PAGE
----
The UK higher education sector is complex and a wide range of contractual arrangements have developed over the years to meet the changing requirements of institutions for flexibility in workforce planning.
On the academic side, this may be a response to student demand for particular programmes or modules and, on the professional services side, to peak service demands such as during examination periods.
Historically, some of these arrangements have involved the staff who deliver this teaching/services being engaged on casual contracts with consequent differences in entitlement to benefits and limitations on their rights.
An example is the role of postgraduate teaching assistants in some institutions. While postgraduate students value the opportunity to develop teaching skills and earn additional income, many institutions have recognised the need to balance this with fairness and to address the increased expectations of students as consumers.
These types of casual arrangements also bring with them an increased level of risk for institutions where there is a limited amount of central control on the use of such arrangements and where inconsistency in allocating and co-ordinating arrangements can arise. In addition, there is an increased administrative burden in the operation of numerous different arrangements across many departments/services.
Recent work in this area includes:
For the first time in the 2017/18 staff record (the most recent published data), the Higher Education Statistics Agency (HESA) reported on hourly paid staff. The data shows that the majority of teaching (73.7%) is done by staff with open-ended salaried contracts. Nevertheless, there is still work to be done.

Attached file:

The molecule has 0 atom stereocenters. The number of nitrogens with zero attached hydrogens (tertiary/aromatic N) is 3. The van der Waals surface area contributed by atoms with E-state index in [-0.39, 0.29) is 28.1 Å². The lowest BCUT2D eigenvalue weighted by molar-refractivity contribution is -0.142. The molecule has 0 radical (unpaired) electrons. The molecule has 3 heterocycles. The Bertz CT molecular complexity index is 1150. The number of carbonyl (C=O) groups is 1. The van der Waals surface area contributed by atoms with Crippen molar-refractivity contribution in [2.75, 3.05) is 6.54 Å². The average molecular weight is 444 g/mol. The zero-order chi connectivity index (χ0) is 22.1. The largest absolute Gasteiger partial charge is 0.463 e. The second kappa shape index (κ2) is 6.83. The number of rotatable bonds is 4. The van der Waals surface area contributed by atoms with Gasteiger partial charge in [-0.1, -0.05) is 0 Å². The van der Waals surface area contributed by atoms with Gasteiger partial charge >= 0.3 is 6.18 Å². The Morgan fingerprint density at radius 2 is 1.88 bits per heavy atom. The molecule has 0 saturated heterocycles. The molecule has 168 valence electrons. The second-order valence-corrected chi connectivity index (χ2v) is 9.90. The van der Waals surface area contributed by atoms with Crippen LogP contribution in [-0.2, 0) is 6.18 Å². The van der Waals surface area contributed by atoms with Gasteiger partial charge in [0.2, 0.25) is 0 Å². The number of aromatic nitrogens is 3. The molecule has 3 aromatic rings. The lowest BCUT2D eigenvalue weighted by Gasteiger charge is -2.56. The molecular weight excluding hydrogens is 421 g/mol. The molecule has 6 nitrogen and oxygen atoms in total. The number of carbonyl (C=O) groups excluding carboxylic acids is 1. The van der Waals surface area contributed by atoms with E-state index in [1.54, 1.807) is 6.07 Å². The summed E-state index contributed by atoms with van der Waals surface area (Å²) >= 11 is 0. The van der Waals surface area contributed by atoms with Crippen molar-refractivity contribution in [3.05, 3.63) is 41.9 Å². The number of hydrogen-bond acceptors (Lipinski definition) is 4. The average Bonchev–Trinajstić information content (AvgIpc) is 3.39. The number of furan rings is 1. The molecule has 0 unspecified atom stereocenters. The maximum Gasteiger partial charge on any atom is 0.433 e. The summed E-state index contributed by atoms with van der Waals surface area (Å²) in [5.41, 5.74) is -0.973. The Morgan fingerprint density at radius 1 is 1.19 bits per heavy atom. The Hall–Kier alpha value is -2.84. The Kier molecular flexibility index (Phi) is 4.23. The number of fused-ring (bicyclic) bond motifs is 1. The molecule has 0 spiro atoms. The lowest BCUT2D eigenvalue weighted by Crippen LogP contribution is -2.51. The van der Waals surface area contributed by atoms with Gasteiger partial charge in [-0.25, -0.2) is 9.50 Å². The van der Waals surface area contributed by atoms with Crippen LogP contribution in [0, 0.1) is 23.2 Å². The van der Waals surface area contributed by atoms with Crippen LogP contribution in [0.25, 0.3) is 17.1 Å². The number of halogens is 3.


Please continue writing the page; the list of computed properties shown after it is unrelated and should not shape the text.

This topic also has to be seen against the government’s strategic and legislative proposals to reform employment law in response to the Taylor Review of Modern Working Practices (July 2017) and its policy paper, the Good Work Plan (December 2018).
To date, there has been little substantive change with various aspects out for consultations that closed in October 2019. Perhaps the most significant of these is the consultation on addressing one-sided flexibility. This includes a proposal for workers to have a right to switch to a contract that reflects their normal working hours and goes further than the commitment in the Good Work Plan to introduce a right to request such a contract. Given the present political turmoil, it is unclear if, and how, changes will be taken forward.
One approach to changing the basis upon which postgraduate teaching assistants who deliver regular scheduled teaching are engaged is the increased use of annualised hours/termly staff contracts, while still retaining the option for casual contracts for truly ad-hoc work (in accordance with clear business rules). These have the advantage that staff receive payment in regular monthly instalments and have clear entitlement to holiday and holiday pay.
The resulting contracts can deliver equal benefits and terms and conditions. They can also allow students to work flexibly without breaking service, as well as participate in induction, training and performance-development procedures.
The disadvantage is that one size does not necessarily fit all, and it will inevitably be the case that institutions are unlikely to meet everyone’s needs. It will, therefore, be important to consider a range of flexible options underpinned by effective consultation with stakeholders.
Key to the successful introduction of such arrangements is clarity around roles and responsibilities, and an increased and earlier focus on workforce planning as well as supporting managers, especially in the early stages of the implementation and use of new arrangements.
A version of this article originally appeared in University Business in November 2019.